If you follow my blog at all, you know I love roadside oddities and attractions. Of course, this meant that while we were on our recent road trip to Bedford we had to stop at the giant Coffee Pot located at the Bedford Fairgrounds.
A fixture in Bedford since 1927, the Coffee Pot was built by Bert Koontz as an eyeball-grabber for his small gas station. It was a place for travelers and locals alike to grab a bite to eat or simply enjoy a cup of coffee.
In the late 1930s, the Coffee Pot was sold to a family who operated the Coffee Pot as a bar, offering beers, wines, and liquors. Eventually a three-story hotel was attached to the coffee pot. The fact that it was located next door to a Greyhound bus station, only made the Coffee Pot grow in popularity.
The Coffee Pot was purchased in 1977 by the Lashley Family, but by then the Coffee Pot’s popularity was in decline. The automobile service station and truck rental business were thriving and the family no longer saw a need for the Coffee Pot. Therefore, in 2003 the Coffee Pot was donated to the Lincoln Highway Heritage Corridor on the condition that the Corridor raise the money to remove and restore it.
This was no easy task, however. The floor inside the pot had collapsed, not to mention that it shared a wall with the adjacent building. The money ended up being raised though and plans were prepared for the moving of the Coffee Pot.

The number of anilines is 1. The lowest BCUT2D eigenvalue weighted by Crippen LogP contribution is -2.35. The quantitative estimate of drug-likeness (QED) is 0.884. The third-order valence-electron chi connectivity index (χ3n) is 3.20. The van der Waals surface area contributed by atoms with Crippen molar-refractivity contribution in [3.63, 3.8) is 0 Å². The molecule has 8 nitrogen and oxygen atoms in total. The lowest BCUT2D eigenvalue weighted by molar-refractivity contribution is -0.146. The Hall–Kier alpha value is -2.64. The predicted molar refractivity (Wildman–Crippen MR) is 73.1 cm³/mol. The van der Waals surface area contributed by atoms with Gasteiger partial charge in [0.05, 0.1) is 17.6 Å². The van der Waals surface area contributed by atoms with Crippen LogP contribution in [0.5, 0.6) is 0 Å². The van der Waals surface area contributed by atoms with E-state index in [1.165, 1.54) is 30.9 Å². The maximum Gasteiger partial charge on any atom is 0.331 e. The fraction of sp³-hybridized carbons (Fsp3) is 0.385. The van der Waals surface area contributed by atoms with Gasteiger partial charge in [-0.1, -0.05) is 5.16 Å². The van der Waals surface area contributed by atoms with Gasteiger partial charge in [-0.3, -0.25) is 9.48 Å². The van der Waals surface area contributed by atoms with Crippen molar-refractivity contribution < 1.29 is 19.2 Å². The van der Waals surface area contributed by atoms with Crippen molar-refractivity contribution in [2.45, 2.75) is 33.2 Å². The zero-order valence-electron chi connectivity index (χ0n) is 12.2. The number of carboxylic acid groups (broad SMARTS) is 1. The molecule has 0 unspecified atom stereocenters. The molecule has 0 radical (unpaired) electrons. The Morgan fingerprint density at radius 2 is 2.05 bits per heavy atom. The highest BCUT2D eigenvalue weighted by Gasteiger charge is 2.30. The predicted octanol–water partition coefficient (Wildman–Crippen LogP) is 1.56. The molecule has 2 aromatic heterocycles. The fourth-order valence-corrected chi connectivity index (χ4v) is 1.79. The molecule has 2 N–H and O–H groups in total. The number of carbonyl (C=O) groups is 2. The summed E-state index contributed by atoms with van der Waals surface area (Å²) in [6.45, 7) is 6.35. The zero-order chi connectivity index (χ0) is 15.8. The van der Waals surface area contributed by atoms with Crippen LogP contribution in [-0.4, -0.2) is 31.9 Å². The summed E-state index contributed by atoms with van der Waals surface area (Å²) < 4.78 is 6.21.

Only a quarter mile away, the Bedford Fairgrounds (also located along the Lincoln Highway) expressed interest in having the Coffee Pot. A local mover was able to separate the decaying ways of the Coffee Pot and prepared it to move.
The restored Coffee Pot was dedicated in August 2004 and deeded to the fairgrounds.
As I said, it was only natural when, over the weekend, we decided to take a road trip down the Lincoln Highway from Greensburg to Breezewood we decided to stop and take a look at the Coffee Pot. Plus, the boys love these roadside attractions and there is a lot I can teach them from it.
The Coffee Pot is easy enough to find and you can see it from the road. Just pull in and you can walk right up to it. If the inside is open, you can actually go inside and check out some of the artifacts. Unfortunately, it was closed when we went.
Be sure to take lots of pictures because this really is a unique attraction.
Check out some more of our PA adventures: